Mix all of the ingredients in a bowl. Set aside.

Build your Pie
Use your favorite pie crust recipe or this one (minus the coconut) for the bottom crust, adding ½ tsp. of cinnamon to the dry ingredients and substituting Cognac for the Rum & Apple Cider for the water/coconut water.

Fill the bottom crust with the prepared apples and spread evenly. Gently scatter the topping over the entire pie. Bake in a 400º oven for approximately 35-40 minutes, until the crust is browned and the pumpkin has begun to caramelize. Let cool before slicing.

isn’t it just supposed to be one a day?

So, when I went to the Greenmarket on Sunday to gather apples for a few sample tarts, I was met with four varieties that hadn’t been there the previous weekend.

When I go to Union Square tomorrow there will be more still, but I decided I couldn’t in good conscience make the best pie without knowing if any of these new apples before me would be a better option. Thus, I picked up one of each + a few of the variety I’d chosen for my pie (more on that later).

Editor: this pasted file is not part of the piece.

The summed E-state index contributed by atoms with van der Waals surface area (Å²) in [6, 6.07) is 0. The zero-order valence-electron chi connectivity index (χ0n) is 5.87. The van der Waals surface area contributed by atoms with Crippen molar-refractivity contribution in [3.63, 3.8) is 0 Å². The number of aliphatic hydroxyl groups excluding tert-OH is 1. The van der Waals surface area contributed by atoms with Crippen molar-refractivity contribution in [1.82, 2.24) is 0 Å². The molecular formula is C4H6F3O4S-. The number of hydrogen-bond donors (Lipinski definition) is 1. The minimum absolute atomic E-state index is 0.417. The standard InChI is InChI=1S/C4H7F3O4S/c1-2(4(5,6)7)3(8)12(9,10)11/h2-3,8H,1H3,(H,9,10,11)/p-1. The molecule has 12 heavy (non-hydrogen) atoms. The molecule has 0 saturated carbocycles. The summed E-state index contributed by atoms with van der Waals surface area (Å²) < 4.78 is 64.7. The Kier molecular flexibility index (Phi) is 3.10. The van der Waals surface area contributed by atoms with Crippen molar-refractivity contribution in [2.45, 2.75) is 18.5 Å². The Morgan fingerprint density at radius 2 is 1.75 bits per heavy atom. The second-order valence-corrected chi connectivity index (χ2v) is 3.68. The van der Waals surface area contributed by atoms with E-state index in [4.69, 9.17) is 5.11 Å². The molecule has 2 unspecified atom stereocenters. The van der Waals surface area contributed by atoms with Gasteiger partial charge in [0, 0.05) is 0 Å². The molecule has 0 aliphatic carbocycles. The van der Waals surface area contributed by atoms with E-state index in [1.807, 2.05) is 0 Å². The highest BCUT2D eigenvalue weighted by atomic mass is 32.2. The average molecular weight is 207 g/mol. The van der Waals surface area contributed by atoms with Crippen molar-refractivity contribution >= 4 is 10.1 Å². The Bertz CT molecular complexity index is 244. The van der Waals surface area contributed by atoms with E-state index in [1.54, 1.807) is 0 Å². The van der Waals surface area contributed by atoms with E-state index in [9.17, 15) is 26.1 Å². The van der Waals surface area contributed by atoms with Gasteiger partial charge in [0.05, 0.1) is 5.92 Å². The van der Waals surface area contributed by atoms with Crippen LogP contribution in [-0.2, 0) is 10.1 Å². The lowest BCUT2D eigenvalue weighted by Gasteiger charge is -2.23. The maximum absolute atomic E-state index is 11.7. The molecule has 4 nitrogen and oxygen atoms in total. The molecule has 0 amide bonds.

Based on it’s mostly dark red skin (with minimal yellow striations), this apple was surprisingly tart and crisp! In fact, it looked so much like it could only provide a lame-o Red Delicious mush fest that I almost didn’t bother to pick it up. Luckily, it’s smooth and shiny exterior gave way to beautiful bright white flesh and a crunchy sweet/tart bite. This would be fantastic on a cheese plate or loaded up with peanut butter or, I think, amazing in a traditional layered apple pie.

The first apple in this week of tastings that I can genuinely say has a complex flavor, the cox-orange is an heirloom apple. It’s very sour, but with a sweet backbone–reminiscent of sour-apple candy. As the name suggests, the skin bears an orangish-red hue and is quite speckled–like Seurat painted an apple, it came to life and now I get to eat it! The bite isn’t the most pleasant–not mushy per se, though not crisp either–however, the flavor is so interesting, that I didn’t really mind.